When the White House wants someone on the Sunday shows to deny that anything at all is wrong (e.g., the Internal Revenue Service scandal, Benghazi) they usually send out Dan Pfeiffer. (There are probably some things that not even Susan Rice would be willing to say.) The White House did it again on Sunday to argue — so incredibly even his former colleague Robert Gibbs pooh-poohed it — that the Dems would keep the Senate; there is no electoral problem with Obamacare (not even in the Florida-13th!) and the president would be needed far and wide to keep the Senate majority. Such is the life of a shameless spinner.

FILE - In this Jan. 16, 2013 file photo President Barack Obama, and White House Senior Advisor Dan Pfeiffer, right, react to a reporter's question as they leave the Treasury Department in Washington. Trying to move past a challenging week that put the White House on the defensive, Pfeiffer was scheduled to appear on five Sunday, May 19, 2013, news shows to repeat the administration's position that no senior officials were involved in the decision to give tea party groups extra scrutiny."The activity was outrageous and inexcusable, and it was stopped and it needs to be fixed to ensure it never happens again," Pfeiffer said. (AP Photo/Charles Dharapak, File) President Obama and White House Senior Adviser Dan Pfeiffer, right, react to a reporter’s question as they leave the Treasury Department. (Associated Press/Charles Dharapak)

Pfeiffer also asserted on Meet the Press that the loss of doctors — because patients are shuffled into plans with less generous choices of doctors and hospitals — wasn’t the president’s problem. (“Insurance companies make decisions about what doctor is in your network. That was true before Obamacare. That’s true after Obamacare. There’s nothing in Obamacare that’s going to cause — mandates an insurance company make any change around doctors. That’s a decision for insurance companies because Obamacare is built on the private insurance system.”) A more aggressive host would have asked why it was then that the president and all those senators promised Americans they could keep their doctors.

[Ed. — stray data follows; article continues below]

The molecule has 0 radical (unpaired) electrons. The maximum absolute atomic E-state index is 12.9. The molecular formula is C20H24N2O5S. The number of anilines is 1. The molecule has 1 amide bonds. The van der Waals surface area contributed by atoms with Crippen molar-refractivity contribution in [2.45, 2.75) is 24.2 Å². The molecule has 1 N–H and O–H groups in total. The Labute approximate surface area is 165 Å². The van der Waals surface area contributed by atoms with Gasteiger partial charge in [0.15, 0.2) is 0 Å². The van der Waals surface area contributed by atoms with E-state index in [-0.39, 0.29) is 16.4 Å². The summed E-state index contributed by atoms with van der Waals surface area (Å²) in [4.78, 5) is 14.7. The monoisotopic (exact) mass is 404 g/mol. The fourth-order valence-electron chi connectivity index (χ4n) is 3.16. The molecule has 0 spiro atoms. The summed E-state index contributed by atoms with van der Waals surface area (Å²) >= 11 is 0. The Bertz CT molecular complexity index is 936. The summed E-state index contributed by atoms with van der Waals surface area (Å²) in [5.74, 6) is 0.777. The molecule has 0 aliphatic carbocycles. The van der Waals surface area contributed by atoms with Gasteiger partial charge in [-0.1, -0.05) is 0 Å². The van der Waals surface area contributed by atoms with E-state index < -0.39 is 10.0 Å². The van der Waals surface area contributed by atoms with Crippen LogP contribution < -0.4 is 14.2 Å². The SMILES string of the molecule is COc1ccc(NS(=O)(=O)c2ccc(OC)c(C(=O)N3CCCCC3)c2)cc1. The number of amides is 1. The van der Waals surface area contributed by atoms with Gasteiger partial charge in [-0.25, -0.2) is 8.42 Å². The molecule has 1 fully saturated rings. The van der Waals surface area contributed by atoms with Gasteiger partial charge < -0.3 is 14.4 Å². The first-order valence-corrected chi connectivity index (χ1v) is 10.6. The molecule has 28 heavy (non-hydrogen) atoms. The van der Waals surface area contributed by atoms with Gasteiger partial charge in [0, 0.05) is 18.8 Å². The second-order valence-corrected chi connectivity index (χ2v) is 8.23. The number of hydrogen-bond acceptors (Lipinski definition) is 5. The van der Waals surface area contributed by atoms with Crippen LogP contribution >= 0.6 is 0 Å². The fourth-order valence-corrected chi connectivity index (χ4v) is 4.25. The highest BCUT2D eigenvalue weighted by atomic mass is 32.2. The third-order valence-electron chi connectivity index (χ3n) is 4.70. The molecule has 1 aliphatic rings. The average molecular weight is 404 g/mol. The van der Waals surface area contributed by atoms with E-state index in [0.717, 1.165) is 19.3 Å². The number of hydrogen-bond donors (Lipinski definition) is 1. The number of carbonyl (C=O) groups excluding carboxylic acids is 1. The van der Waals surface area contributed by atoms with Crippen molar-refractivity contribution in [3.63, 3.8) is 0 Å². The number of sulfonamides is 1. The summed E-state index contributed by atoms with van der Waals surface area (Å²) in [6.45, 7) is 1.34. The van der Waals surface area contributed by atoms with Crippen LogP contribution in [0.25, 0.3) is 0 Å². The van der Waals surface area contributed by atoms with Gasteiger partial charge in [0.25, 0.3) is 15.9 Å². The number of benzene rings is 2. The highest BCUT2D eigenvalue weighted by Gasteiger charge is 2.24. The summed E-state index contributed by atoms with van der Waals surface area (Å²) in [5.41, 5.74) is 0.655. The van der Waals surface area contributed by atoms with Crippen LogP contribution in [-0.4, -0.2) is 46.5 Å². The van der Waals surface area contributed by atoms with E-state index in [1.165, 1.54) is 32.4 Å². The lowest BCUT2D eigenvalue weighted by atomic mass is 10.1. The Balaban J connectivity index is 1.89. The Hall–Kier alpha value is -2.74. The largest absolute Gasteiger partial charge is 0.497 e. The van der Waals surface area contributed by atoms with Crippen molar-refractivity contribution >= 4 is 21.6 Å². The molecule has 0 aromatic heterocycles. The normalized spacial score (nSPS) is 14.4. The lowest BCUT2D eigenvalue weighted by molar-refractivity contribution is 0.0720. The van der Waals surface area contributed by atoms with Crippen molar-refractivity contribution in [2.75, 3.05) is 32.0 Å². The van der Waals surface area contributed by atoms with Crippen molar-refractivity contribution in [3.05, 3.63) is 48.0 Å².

Back in the real world, the liberal nostrums on which eager liberal pundits clung for so long are crumbling. Remember that Scott Brown’s career was dead and there’d be no more moderate candidates able to run in swing states? “Goodbye to the Scott Brown era,” declared the New Republic. It instructed us just about a year ago: “Times, quite simply, have changed. Not only did Obama win reelection, but it is the other party that is now on the wrong side of the general public mood on any number of issues, from the fiscal morass to guns.” Well, the times changed again, it seems. Gibbs essentially called Pfeiffer a liar for his happy talk:

GREGORY: Is the Senate in danger?

MR. GIBBS: Definitely.

GREGORY: Yeah.

MR. GIBBS: Absolutely. There’s…

GREGORY: How come Dan Pfeiffer didn’t say it?

MR. GIBBS: Because I — I did the same thing a few years ago on your show… Honesty, you can only go so far in Washington when you’re employed.

Hey, birds gotta fly, fish gotta swim, White House aides gotta lie, says the man who advised the candidate he would change politics.

So now, for now, Republicans are on the right side of the issue, they have candidates like Scott Brown (again!) running in strong states and ailing candidates like Sen. Mark “You’re-not-entitled” Pryor (D-Ark.) trying to defend a red state where the president is hugely unpopular. Alas for Pfeiffer and his boss, they’ve come up against realities that are not spinnable.

Now the Dems’ favorite rationalization for Senate optimism is that the GOP will be vulnerable because they don’t have an Obamacare alternative. Sigh. In fact there are a number of credible replacements, and the House is likely to reach consensus on one. By the way, where is the plan to “fix” Obamacare? When the Democratic Senate comes up with one and passes it, we’ll know the Dems have figured out how to protect themselves. Sending Pfeiffer out to say silly things just isn’t going to do it.

Jennifer Rubin writes the Right Turn blog for The Post, offering reported opinion from a conservative perspective.